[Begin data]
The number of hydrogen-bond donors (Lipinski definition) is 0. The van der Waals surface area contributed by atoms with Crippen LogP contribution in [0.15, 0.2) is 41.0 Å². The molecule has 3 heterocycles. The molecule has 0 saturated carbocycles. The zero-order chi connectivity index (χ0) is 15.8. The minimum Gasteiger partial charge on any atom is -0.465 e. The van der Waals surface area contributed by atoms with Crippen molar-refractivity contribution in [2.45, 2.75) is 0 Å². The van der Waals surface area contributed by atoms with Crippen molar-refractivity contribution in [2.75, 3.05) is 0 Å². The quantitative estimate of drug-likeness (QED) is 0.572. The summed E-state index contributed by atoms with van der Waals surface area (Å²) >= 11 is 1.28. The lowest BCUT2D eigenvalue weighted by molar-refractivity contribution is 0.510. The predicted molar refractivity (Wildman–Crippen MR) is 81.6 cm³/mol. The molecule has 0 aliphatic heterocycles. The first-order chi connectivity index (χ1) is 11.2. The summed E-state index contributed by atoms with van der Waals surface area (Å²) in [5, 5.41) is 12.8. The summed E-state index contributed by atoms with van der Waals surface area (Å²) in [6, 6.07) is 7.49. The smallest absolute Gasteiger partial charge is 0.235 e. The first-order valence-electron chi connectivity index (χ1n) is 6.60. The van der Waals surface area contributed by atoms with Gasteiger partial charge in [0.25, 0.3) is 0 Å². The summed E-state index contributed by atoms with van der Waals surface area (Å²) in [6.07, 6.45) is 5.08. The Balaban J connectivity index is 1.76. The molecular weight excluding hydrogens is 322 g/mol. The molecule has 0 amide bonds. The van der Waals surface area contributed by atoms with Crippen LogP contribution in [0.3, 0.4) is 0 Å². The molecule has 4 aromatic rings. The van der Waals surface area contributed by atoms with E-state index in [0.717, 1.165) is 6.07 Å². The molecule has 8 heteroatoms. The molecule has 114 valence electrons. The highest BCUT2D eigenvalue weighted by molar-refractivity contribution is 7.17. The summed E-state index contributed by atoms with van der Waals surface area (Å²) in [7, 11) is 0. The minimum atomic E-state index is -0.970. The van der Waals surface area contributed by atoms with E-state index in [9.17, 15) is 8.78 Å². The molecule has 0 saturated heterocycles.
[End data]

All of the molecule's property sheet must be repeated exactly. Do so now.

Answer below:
The number of hydrogen-bond donors (Lipinski definition) is 0. The van der Waals surface area contributed by atoms with Crippen LogP contribution in [0.15, 0.2) is 41.0 Å². The molecule has 3 heterocycles. The molecule has 0 saturated carbocycles. The zero-order chi connectivity index (χ0) is 15.8. The minimum Gasteiger partial charge on any atom is -0.465 e. The van der Waals surface area contributed by atoms with Crippen molar-refractivity contribution in [2.45, 2.75) is 0 Å². The van der Waals surface area contributed by atoms with Crippen molar-refractivity contribution in [2.75, 3.05) is 0 Å². The quantitative estimate of drug-likeness (QED) is 0.572. The summed E-state index contributed by atoms with van der Waals surface area (Å²) >= 11 is 1.28. The lowest BCUT2D eigenvalue weighted by molar-refractivity contribution is 0.510. The predicted molar refractivity (Wildman–Crippen MR) is 81.6 cm³/mol. The molecule has 0 aliphatic heterocycles. The first-order chi connectivity index (χ1) is 11.2. The summed E-state index contributed by atoms with van der Waals surface area (Å²) in [5, 5.41) is 12.8. The summed E-state index contributed by atoms with van der Waals surface area (Å²) in [6, 6.07) is 7.49. The smallest absolute Gasteiger partial charge is 0.235 e. The first-order valence-electron chi connectivity index (χ1n) is 6.60. The van der Waals surface area contributed by atoms with Gasteiger partial charge in [0.25, 0.3) is 0 Å². The summed E-state index contributed by atoms with van der Waals surface area (Å²) in [6.07, 6.45) is 5.08. The Balaban J connectivity index is 1.76. The molecular weight excluding hydrogens is 322 g/mol. The molecule has 0 amide bonds. The van der Waals surface area contributed by atoms with Crippen LogP contribution in [0.3, 0.4) is 0 Å². The molecule has 4 aromatic rings. The van der Waals surface area contributed by atoms with E-state index in [0.717, 1.165) is 6.07 Å². The molecule has 8 heteroatoms. The molecule has 114 valence electrons. The highest BCUT2D eigenvalue weighted by molar-refractivity contribution is 7.17. The summed E-state index contributed by atoms with van der Waals surface area (Å²) in [7, 11) is 0. The minimum atomic E-state index is -0.970. The van der Waals surface area contributed by atoms with E-state index in [9.17, 15) is 8.78 Å². The molecule has 0 saturated heterocycles.